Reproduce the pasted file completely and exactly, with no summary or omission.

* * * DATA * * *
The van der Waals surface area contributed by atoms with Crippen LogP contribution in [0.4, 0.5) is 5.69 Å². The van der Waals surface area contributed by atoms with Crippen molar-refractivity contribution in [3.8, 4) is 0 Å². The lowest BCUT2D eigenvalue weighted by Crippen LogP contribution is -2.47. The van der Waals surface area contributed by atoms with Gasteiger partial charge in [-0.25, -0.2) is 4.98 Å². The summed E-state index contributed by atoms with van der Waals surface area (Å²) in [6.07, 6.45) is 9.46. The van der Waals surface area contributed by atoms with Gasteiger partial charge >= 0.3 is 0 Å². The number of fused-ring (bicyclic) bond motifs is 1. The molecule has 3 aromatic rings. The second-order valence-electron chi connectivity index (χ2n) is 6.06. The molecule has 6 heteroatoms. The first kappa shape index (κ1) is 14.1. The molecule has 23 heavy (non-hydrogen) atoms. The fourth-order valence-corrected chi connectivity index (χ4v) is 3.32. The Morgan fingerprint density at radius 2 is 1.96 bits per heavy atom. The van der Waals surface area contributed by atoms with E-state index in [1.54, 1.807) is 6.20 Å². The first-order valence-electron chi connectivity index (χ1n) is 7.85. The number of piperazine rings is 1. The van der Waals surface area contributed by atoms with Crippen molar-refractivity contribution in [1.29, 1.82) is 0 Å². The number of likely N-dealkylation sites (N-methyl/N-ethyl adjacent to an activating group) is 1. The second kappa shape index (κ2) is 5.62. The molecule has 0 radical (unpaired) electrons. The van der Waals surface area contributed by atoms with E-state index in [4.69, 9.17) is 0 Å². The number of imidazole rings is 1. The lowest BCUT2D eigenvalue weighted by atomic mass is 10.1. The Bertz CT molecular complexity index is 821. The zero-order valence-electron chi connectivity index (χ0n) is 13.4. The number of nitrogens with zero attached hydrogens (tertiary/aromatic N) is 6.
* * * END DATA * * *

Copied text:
The van der Waals surface area contributed by atoms with Crippen LogP contribution in [0.4, 0.5) is 5.69 Å². The van der Waals surface area contributed by atoms with Crippen molar-refractivity contribution in [3.8, 4) is 0 Å². The lowest BCUT2D eigenvalue weighted by Crippen LogP contribution is -2.47. The van der Waals surface area contributed by atoms with Gasteiger partial charge in [-0.25, -0.2) is 4.98 Å². The summed E-state index contributed by atoms with van der Waals surface area (Å²) in [6.07, 6.45) is 9.46. The van der Waals surface area contributed by atoms with Gasteiger partial charge >= 0.3 is 0 Å². The number of fused-ring (bicyclic) bond motifs is 1. The molecule has 3 aromatic rings. The second-order valence-electron chi connectivity index (χ2n) is 6.06. The molecule has 6 heteroatoms. The first kappa shape index (κ1) is 14.1. The molecule has 23 heavy (non-hydrogen) atoms. The fourth-order valence-corrected chi connectivity index (χ4v) is 3.32. The Morgan fingerprint density at radius 2 is 1.96 bits per heavy atom. The van der Waals surface area contributed by atoms with E-state index in [1.54, 1.807) is 6.20 Å². The first-order valence-electron chi connectivity index (χ1n) is 7.85. The number of piperazine rings is 1. The van der Waals surface area contributed by atoms with Crippen molar-refractivity contribution in [1.29, 1.82) is 0 Å². The number of likely N-dealkylation sites (N-methyl/N-ethyl adjacent to an activating group) is 1. The second kappa shape index (κ2) is 5.62. The molecule has 0 radical (unpaired) electrons. The van der Waals surface area contributed by atoms with E-state index in [4.69, 9.17) is 0 Å². The number of imidazole rings is 1. The lowest BCUT2D eigenvalue weighted by atomic mass is 10.1. The Bertz CT molecular complexity index is 821. The zero-order valence-electron chi connectivity index (χ0n) is 13.4. The number of nitrogens with zero attached hydrogens (tertiary/aromatic N) is 6.